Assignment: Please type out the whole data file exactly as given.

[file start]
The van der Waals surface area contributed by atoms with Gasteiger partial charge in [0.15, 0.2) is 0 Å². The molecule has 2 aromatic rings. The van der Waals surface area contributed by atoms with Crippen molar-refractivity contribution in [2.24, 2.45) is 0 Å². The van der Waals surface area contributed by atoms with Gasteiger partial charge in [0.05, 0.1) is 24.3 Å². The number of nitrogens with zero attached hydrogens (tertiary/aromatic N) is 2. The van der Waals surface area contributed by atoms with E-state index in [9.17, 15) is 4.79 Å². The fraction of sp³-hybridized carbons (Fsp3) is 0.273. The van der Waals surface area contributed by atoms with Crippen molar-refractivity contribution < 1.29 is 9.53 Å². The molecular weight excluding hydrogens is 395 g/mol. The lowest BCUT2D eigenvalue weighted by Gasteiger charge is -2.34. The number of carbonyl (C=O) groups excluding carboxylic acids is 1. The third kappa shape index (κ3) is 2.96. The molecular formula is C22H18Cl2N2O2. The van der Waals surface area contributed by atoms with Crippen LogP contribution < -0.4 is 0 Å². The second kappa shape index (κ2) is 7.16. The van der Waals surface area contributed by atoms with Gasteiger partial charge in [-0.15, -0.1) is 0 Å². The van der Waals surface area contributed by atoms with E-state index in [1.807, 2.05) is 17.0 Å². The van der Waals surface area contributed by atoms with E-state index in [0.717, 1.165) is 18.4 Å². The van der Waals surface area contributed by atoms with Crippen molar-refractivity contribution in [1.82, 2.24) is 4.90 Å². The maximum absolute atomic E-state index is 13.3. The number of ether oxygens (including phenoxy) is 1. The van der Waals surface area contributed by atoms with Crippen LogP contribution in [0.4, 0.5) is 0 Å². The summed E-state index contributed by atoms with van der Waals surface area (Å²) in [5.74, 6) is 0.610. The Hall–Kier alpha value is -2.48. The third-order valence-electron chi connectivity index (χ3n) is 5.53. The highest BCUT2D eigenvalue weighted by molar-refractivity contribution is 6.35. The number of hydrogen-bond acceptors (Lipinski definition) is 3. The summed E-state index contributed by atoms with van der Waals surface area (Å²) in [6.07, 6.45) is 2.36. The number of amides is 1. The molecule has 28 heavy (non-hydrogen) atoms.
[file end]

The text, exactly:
The van der Waals surface area contributed by atoms with Gasteiger partial charge in [0.15, 0.2) is 0 Å². The molecule has 2 aromatic rings. The van der Waals surface area contributed by atoms with Crippen molar-refractivity contribution in [2.24, 2.45) is 0 Å². The van der Waals surface area contributed by atoms with Gasteiger partial charge in [0.05, 0.1) is 24.3 Å². The number of nitrogens with zero attached hydrogens (tertiary/aromatic N) is 2. The van der Waals surface area contributed by atoms with E-state index in [9.17, 15) is 4.79 Å². The fraction of sp³-hybridized carbons (Fsp3) is 0.273. The van der Waals surface area contributed by atoms with Crippen molar-refractivity contribution < 1.29 is 9.53 Å². The molecular weight excluding hydrogens is 395 g/mol. The lowest BCUT2D eigenvalue weighted by Gasteiger charge is -2.34. The number of carbonyl (C=O) groups excluding carboxylic acids is 1. The third kappa shape index (κ3) is 2.96. The molecular formula is C22H18Cl2N2O2. The van der Waals surface area contributed by atoms with Crippen LogP contribution < -0.4 is 0 Å². The second kappa shape index (κ2) is 7.16. The van der Waals surface area contributed by atoms with Gasteiger partial charge in [-0.15, -0.1) is 0 Å². The van der Waals surface area contributed by atoms with E-state index in [1.807, 2.05) is 17.0 Å². The van der Waals surface area contributed by atoms with E-state index in [0.717, 1.165) is 18.4 Å². The van der Waals surface area contributed by atoms with Crippen molar-refractivity contribution in [1.82, 2.24) is 4.90 Å². The maximum absolute atomic E-state index is 13.3. The number of ether oxygens (including phenoxy) is 1. The van der Waals surface area contributed by atoms with Crippen LogP contribution in [0.4, 0.5) is 0 Å². The summed E-state index contributed by atoms with van der Waals surface area (Å²) in [5.74, 6) is 0.610. The Hall–Kier alpha value is -2.48. The third-order valence-electron chi connectivity index (χ3n) is 5.53. The highest BCUT2D eigenvalue weighted by molar-refractivity contribution is 6.35. The number of hydrogen-bond acceptors (Lipinski definition) is 3. The summed E-state index contributed by atoms with van der Waals surface area (Å²) in [6.07, 6.45) is 2.36. The number of amides is 1. The molecule has 28 heavy (non-hydrogen) atoms.